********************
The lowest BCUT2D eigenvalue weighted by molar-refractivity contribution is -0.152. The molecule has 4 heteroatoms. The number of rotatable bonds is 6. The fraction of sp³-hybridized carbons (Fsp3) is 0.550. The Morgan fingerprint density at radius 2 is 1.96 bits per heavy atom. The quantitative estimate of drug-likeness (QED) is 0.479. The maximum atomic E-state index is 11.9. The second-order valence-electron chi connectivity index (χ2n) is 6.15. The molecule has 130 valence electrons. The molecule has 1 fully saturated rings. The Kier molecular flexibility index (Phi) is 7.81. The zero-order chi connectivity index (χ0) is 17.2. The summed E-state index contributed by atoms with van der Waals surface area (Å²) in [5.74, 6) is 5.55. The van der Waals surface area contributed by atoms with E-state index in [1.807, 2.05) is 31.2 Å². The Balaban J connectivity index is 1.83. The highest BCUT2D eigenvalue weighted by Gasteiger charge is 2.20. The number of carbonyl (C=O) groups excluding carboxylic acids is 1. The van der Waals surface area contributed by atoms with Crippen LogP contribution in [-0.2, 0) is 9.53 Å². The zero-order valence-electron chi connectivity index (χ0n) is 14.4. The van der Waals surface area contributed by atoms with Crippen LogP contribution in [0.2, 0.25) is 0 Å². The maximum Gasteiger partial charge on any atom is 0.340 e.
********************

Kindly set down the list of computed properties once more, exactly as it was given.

The lowest BCUT2D eigenvalue weighted by molar-refractivity contribution is -0.152. The molecule has 4 heteroatoms. The number of rotatable bonds is 6. The fraction of sp³-hybridized carbons (Fsp3) is 0.550. The Morgan fingerprint density at radius 2 is 1.96 bits per heavy atom. The quantitative estimate of drug-likeness (QED) is 0.479. The maximum atomic E-state index is 11.9. The second-order valence-electron chi connectivity index (χ2n) is 6.15. The molecule has 130 valence electrons. The molecule has 1 fully saturated rings. The Kier molecular flexibility index (Phi) is 7.81. The zero-order chi connectivity index (χ0) is 17.2. The summed E-state index contributed by atoms with van der Waals surface area (Å²) in [5.74, 6) is 5.55. The van der Waals surface area contributed by atoms with E-state index in [1.807, 2.05) is 31.2 Å². The Balaban J connectivity index is 1.83. The highest BCUT2D eigenvalue weighted by Gasteiger charge is 2.20. The number of carbonyl (C=O) groups excluding carboxylic acids is 1. The van der Waals surface area contributed by atoms with Crippen LogP contribution in [-0.2, 0) is 9.53 Å². The zero-order valence-electron chi connectivity index (χ0n) is 14.4. The van der Waals surface area contributed by atoms with Crippen LogP contribution in [0.2, 0.25) is 0 Å². The maximum Gasteiger partial charge on any atom is 0.340 e.